In fact, attention is the default currency for online variable reward business models. This is a bad situation because it can lead to distracted, stressed, or depressed users. Variable rewards are unhealthy and unsustainable when the user is asked to pay with their attention. To use them this way is unethical. Surreptitious at best; nefarious at worst.

Inverse Variable Rewards

Here’s the good news: variable rewards are incredibly powerful but are not inherently evil. We can use them to ‘give back’ a users attention just as much as they’ve been used to capture attention. By inverting the ‘payment model’ of variable rewards, we can leverage them as a tool for healthy behavior change.

Instead of asking users to pay with attention, ask them to pay with abstinence from use. Instead of being rewarded for looking at, tapping on, or posting something, users could be rewarded for not doing those things.

Does that sound impossible to you? Crazy designer talk? Just stupid? Consider a few examples:

  • Starting a new routine. What if your phone enabled you to describe thoughtful intentions and used variable rewards to reinforced your intentional disuse during designated times? Maybe you want to get better at going to the gym at 7am. If you make it to the gym and your phone stays off, you have a chance at getting a reward. If you’re sitting in bed scrolling through Twitter at 7:07AM, you don’t. The reward could be a gym credit, or really anything from bonus emoticons to a few dollars off your next phone/data usage bill, or credits to spend in the app store, or similar.
  • Safer Driving. What if your auto insurer offered variable rewards for keeping your phone closed while driving? Imagine arriving at your destination after a distraction-free drive and checking to see if you got a reward — perhaps an insurance credit, or over time a reduction in your insurance rate to reflect the reduced risk of insuring you.
  • More balanced media consumption. Imagine that the Facebook newsfeed had a bottom. Users would discover this bottom after some reasonable amount of scrolling or swiping, and then they’d see a message that more content would be loading soon. Facebook could implement a variable reward into this pattern: the possibility of getting a reward when the new content gets loaded. The longer the user waits for more content, the more likely they’d be to get the reward.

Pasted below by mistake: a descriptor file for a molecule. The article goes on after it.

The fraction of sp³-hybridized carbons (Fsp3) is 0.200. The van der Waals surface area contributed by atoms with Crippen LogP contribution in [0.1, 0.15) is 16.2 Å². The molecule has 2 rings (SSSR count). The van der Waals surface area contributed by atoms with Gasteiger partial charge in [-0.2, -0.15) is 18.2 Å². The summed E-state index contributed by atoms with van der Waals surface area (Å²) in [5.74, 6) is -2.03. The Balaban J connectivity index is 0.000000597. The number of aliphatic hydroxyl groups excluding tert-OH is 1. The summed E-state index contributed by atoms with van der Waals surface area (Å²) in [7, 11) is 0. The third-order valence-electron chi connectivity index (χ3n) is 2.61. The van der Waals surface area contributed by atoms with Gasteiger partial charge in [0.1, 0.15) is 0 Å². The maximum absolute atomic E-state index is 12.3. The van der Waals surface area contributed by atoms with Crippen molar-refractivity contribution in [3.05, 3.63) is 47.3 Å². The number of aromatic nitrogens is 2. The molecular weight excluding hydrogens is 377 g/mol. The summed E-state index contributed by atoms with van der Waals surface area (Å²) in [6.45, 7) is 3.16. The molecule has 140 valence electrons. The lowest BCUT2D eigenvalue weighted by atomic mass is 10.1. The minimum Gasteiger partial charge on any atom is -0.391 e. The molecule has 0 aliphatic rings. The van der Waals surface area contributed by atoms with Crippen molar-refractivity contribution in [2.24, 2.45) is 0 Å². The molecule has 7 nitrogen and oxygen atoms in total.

Applied in the right situation, Inverse Variable Rewards don’t seem ludicrous at all; in fact, they seem commonsense. They are a way to create balance in a usage system and to make it sustainable. In contrast, a phone nagging for me to look at it while I’m operating a 2-ton vehicle at speed is inherently ludicrous. Apple and Google don’t benefit if I die prematurely in a car crash.


Figure 2. Balancing a system using inverse variable rewards

The above examples demonstrate the simple truth that context matters. Your phone and apps should reward disengagement not all the time, but in a contextual way in order to promote balance, health, and safety. Similarly, social media platforms like Facebook might start incorporating Inverse Variable Rewards to curb usage behaviors that they’ve identified as abusive ones. With all of the usage data they collect on their individual users, they certainly have robust engagement metrics and user profiling. Perhaps they could begin by incenting disengagement from the most addicted 5–10% of their users.

Why on earth would an attention capitalist / ad platform like Facebook do this? Because it helps their platform become more sustainable and less exploitative over time. That probably sounds pretty good to them right about now.

react to story with heart
react to story with light
react to story with boat
react to story with money
. . . comments & more!